BRATTLEBORO -- At Tuesday night's meeting, the Selectboard declined to approve a change to the design of the skatepark proposed for Crowell Lot.

The Skatepark Committee last month voted to reduce the size of the proposed skatepark from 11,000 square feet to 5,000 square feet, largely because the committee has not been able to raise enough money to fund the larger park.

The committee asked the Selectboard to approve the change Tuesday so it would be able to go before the Brattleboro School Board and the Development Review Board, both of which will need to approve the size reduction if the committee does in fact move ahead with its plan to build the skatepark at Crowell Lot.

But after almost one-and-a-half hours of public debate, some of which grew passionate and emotional, the Selectboard instead voted to table the decision until the board's Nov. 5 meeting.

The Selectboard voted 3-2 to table the discussion.

Selectboard member John Allen voted down the move to table the decision.

Allen, who was on the Selectboard in 2010 when the project was first approved, said the committee members have worked too hard and long to get to this point.

Allen also argued that there already has been a lengthy public process and he said the supporters deserved to have the opportunity to try to raise the money.

Selectboard member David Schoales also voted down the proposal to table the decision.

Earlier in the night Schoales said he favored reopening the public debate on the controversial skatepark.

Schoales, who is also a member of the Brattleboro School Board, said with so much obvious opposition to the Crowell Lot location, it was in the best interest of the town to hold more public meetings on the project.

Selectboard member Donna Macomber also said it made sense to hold more public hearings on the park, and board member Kate O'Connor supported the move to table the discussion until there was more clarity on which direction the board wanted to go.

O'Connor said before the board made a decision to approve the design change or reject it, it was important for the board to be clear about the process for the committee, and for the public, moving forward.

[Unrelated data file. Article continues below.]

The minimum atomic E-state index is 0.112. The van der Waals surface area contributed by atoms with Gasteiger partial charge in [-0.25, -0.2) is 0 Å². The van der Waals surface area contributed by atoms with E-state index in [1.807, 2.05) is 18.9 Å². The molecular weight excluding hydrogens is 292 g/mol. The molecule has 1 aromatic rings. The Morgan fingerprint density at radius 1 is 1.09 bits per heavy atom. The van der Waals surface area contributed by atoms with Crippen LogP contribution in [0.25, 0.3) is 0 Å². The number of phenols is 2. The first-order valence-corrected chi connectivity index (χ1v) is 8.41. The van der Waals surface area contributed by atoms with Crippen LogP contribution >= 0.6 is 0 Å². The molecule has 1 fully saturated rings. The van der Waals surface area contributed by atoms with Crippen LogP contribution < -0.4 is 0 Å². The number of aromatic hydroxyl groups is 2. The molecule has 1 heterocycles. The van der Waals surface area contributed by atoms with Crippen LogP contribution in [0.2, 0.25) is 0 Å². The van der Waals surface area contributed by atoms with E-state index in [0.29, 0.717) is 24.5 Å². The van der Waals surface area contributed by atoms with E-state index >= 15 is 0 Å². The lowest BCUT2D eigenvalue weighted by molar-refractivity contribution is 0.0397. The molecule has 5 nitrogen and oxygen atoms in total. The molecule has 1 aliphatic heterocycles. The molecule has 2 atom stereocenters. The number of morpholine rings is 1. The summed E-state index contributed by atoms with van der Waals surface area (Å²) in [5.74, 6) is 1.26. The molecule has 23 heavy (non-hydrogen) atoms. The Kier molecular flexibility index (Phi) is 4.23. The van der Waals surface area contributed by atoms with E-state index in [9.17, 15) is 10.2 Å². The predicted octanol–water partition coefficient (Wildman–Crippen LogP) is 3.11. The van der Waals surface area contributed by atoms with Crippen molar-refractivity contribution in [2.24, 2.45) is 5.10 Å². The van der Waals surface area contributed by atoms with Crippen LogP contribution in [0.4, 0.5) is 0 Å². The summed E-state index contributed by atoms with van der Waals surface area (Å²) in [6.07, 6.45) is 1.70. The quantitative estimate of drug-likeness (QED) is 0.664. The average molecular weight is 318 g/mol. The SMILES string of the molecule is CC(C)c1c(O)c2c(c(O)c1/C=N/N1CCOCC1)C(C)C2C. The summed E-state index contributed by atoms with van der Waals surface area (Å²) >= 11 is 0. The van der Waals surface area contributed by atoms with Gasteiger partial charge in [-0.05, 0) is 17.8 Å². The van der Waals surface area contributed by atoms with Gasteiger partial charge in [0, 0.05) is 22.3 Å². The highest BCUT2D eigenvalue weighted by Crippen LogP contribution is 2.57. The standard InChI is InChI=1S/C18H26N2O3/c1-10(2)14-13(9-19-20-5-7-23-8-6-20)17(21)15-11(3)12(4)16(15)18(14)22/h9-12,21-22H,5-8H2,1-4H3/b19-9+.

Board Chairman David Gartenstein explained that the board could approve the design or reject it.

The board could order more public hearings, Gartenstein said, or even open up a site selection process, requiring the skatepark supporters to go back to the beginning.

Gartenstein said he wanted to begin a new public hearing process about two years ago, but at that point the Selectboard was made up of four different board members.

That board voted 3-2 at that point to allow the skatepark committee to continue working on the plan.

But Gartenstein, who also voted to table the decision, said Tuesday that there was now a new board and it was reasonable to open the topic back up for discussion.

At Tuesday night's meeting it was very unclear what might happen next.

With the board's decision to table the decision the skatepark committee must now wait before applying for a new permit with the Development Review Board.

Any discussions with the school board will also have to wait and the skatepark designer who is working on the project can not finalize a design until the concept is approved.

The board also did not commit to a process for moving forward, regardless of how it eventually votes on the design change.

Howard Weiss-Tisman can be reached at 802-254-2311 ext. 279 or hwtisman@reformer.com. Follow Howard .